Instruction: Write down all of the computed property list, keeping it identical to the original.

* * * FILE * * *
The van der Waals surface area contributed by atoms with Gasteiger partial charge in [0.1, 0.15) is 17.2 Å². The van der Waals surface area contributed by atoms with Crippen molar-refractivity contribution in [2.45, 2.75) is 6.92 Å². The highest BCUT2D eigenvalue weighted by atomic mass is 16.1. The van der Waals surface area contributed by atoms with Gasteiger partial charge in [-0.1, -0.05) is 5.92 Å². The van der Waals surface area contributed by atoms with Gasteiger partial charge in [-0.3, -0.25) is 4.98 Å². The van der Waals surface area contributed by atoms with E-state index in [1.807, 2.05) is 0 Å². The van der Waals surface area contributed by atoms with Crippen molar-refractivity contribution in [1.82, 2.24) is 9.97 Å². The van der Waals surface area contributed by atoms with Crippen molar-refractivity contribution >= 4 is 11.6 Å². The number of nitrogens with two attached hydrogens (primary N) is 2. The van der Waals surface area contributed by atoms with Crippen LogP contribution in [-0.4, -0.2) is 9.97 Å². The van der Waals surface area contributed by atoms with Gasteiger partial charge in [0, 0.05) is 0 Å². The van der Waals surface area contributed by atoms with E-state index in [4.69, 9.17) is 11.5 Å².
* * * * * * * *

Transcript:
The van der Waals surface area contributed by atoms with Gasteiger partial charge in [0.1, 0.15) is 17.2 Å². The van der Waals surface area contributed by atoms with Crippen molar-refractivity contribution in [2.45, 2.75) is 6.92 Å². The highest BCUT2D eigenvalue weighted by atomic mass is 16.1. The van der Waals surface area contributed by atoms with Gasteiger partial charge in [-0.1, -0.05) is 5.92 Å². The van der Waals surface area contributed by atoms with Gasteiger partial charge in [-0.3, -0.25) is 4.98 Å². The van der Waals surface area contributed by atoms with E-state index in [1.807, 2.05) is 0 Å². The van der Waals surface area contributed by atoms with Crippen molar-refractivity contribution in [1.82, 2.24) is 9.97 Å². The van der Waals surface area contributed by atoms with Crippen molar-refractivity contribution >= 4 is 11.6 Å². The number of nitrogens with two attached hydrogens (primary N) is 2. The van der Waals surface area contributed by atoms with Crippen LogP contribution in [-0.4, -0.2) is 9.97 Å². The van der Waals surface area contributed by atoms with Gasteiger partial charge in [0, 0.05) is 0 Å². The van der Waals surface area contributed by atoms with E-state index in [4.69, 9.17) is 11.5 Å².